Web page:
Memoirs paint portraits of life
I've written before here about how much I enjoy memoirs and the wide variety of human experiences that they depict, and this summer there have been quite a few new titles in this genre that caught my eye. I recently read three very different memoirs, all of which movingly explore the people and places that helped shape the authors' lives.
— Josh Hanagarne's book "The World's Strongest Librarian: A Memoir of Tourette's, Faith, Strength, and the Power of Family" made it onto my to-read list based on the title alone. As a child, Josh was diagnosed with Tourette's syndrome, which set him apart from his peers. He wasn't as affected by this as some children might have been, though, because he lived in a world of books.
His mother fostered his burgeoning love of reading with library trips, and the library becomes a sanctuary for him as his Tourette's progresses until it became very severe. While people most often associate Tourette's with vocal outbursts, it also manifested itself in uncontrollable movements, and Josh ended up frequently injuring himself.
Josh is able to take some comfort in his family and his Mormon faith, but for a large swath of his early adulthood, he was unable to complete his education or hold a job. Eventually, he finds two very different things that help him control his symptoms: dedication to what he calls "old time strongman training" and a career as a public librarian. Strength training gives him an outlet, and the library once again becomes a place of solace and inspiration for Josh, who tells his story with humor and heart.
— In "Crapalachia: a Biography of a Place," Scott McClanahan relates his memories of growing up in rural West Virginia. As a child, Scott spent time living with his grandmother, Ruby, and his Uncle Nathan, who suffered from cerebral palsy.
He sketches spare, lyrical remembrances that are incredibly evocative of the people in his life and the particular history and culture of the place that shaped them. He lovingly depicts his life with Ruby and Nathan, and he uses small moments to perfectly capture the emotions involved in his childhood friendships.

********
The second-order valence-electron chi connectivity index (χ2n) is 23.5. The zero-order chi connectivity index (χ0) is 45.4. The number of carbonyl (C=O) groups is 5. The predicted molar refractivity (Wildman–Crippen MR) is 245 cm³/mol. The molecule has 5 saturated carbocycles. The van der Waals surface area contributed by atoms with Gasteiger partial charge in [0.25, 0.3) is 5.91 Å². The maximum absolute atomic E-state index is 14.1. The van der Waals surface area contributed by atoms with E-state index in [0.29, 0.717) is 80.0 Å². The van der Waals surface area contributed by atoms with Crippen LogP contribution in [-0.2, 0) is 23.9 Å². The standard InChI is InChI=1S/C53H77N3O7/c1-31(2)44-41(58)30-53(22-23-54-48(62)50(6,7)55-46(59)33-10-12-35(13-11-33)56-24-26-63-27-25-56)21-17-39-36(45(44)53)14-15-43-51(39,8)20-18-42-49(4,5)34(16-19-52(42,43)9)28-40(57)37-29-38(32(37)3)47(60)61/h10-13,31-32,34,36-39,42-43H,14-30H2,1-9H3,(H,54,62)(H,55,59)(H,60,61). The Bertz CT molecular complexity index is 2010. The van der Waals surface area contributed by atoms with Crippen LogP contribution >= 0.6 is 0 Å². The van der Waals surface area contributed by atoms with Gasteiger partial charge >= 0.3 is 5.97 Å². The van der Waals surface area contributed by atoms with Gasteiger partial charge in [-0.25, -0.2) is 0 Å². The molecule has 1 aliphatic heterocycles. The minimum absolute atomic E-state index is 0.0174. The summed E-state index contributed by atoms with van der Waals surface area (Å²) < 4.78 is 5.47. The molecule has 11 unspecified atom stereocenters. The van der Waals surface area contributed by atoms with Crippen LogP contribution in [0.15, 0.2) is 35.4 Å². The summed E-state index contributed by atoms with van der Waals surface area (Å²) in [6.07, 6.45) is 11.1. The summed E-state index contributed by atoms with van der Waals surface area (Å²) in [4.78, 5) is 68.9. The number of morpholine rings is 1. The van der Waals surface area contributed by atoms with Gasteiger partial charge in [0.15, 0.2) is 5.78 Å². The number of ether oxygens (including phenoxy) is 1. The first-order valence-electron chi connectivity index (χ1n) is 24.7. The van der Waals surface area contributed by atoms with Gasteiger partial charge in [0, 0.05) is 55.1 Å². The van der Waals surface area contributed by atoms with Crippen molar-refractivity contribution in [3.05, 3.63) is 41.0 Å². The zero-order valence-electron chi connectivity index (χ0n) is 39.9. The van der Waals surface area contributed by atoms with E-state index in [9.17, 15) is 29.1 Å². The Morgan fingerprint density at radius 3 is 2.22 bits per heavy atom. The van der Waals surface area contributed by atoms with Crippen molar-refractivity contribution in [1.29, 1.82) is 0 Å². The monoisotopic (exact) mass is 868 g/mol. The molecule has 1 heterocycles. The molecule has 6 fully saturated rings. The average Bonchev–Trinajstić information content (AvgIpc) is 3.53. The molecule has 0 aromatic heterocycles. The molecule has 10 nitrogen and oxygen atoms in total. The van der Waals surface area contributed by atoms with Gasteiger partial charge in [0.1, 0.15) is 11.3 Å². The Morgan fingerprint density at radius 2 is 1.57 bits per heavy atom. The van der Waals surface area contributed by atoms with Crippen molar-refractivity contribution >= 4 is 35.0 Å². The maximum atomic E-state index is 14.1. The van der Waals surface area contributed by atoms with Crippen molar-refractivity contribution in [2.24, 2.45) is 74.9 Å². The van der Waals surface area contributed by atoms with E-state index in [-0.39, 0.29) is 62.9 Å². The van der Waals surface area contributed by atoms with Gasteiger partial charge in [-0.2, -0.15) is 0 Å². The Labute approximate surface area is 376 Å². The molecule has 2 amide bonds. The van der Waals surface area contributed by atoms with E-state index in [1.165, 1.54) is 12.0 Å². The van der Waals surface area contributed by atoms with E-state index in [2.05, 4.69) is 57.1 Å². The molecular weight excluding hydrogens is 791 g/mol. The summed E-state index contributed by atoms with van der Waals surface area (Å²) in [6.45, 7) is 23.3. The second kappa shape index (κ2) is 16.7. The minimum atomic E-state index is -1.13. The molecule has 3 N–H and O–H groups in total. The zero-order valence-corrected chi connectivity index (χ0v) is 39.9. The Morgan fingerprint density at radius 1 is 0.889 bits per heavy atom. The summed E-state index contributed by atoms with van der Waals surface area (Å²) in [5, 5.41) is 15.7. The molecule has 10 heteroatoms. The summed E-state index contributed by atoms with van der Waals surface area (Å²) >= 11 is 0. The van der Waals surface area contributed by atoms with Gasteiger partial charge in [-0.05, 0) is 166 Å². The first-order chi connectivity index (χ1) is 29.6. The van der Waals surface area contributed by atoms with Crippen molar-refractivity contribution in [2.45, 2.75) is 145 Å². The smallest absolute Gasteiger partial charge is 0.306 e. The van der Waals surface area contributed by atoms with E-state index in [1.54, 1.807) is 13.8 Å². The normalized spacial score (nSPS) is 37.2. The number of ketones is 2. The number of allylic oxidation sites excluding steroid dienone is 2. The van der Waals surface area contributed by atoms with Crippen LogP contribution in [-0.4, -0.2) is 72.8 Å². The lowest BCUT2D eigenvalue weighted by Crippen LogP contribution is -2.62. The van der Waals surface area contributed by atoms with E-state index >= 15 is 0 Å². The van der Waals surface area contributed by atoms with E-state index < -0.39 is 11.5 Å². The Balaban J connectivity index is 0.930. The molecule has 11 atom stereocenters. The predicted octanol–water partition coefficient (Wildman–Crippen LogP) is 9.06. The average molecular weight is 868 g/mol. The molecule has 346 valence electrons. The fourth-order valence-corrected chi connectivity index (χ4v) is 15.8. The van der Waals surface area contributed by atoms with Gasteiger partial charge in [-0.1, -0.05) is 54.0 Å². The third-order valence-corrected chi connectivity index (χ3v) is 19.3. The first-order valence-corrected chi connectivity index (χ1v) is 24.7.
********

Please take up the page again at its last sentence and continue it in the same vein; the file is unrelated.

Interspersed with these personal vignettes are stories illustrating moments in history that informed the imaginations of Scott and those around him. The mining industry, and mining disasters, are part of a frequent refrain, as are the many effects of rampant poverty: health problems, mental illness, despair, and violence. "Crapalachia" is a small, strange book that weaves together strands of memory into a heartbreaking, funny and realistic portrait of people and a place that played a formative role in the author's life.
— Alysia Abbott's "Fairyland: a Memoir of My Father" is a beautifully written and moving remembrance of her life with her father and their unique relationship. After her mother died when she was just 2 years old, Alysia was raised by her single dad, the gay writer and poet Steve Abbott, in the bohemian San Francisco literary scene of the 1970s and 1980s.
Steve was a caring and involved father who nonetheless struggled to raise a daughter alone in a time where single, openly gay fathers were rather unheard of, even in San Francisco. Alysia writes vividly of the colorful cultural landscape of San Francisco during this time and the close-knit communities she and her father inhabited.
Unfortunately, Alysia also had a heartbreakingly firsthand experience with the AIDS epidemic that ravaged San Francisco in the 1980s. She lost many people she was close to, including her father, who died in 1992. Alysia writes quite frankly about her conflicted feelings about the unconventional life she lived with her father, and her own selfishness and impatience when she had to leave her college life to care for her dying father, but her love and respect for her father is palpable in every sentence she writes.
"Fairyland" is a powerful portrait of a love between a father and his daughter, but also of San Francisco in the 1970s and '80s and the power of community, art, and love in the face of discrimination and death.
While all three of these books are by young authors who were growing up in the latter part of 20th-century America, their experiences differ vastly due to the places and people that surrounded them in their formative years. Memoirs like these offer glimpses into the lives of everyday people and illuminate the many ways that our circumstances influence our lives and the people that we become, as well as the common bonds and emotions that shine through all of our stories.
Kasia Hopkins is an adult services librarian at the Urbana Free Library. She can be reached at email@example.com.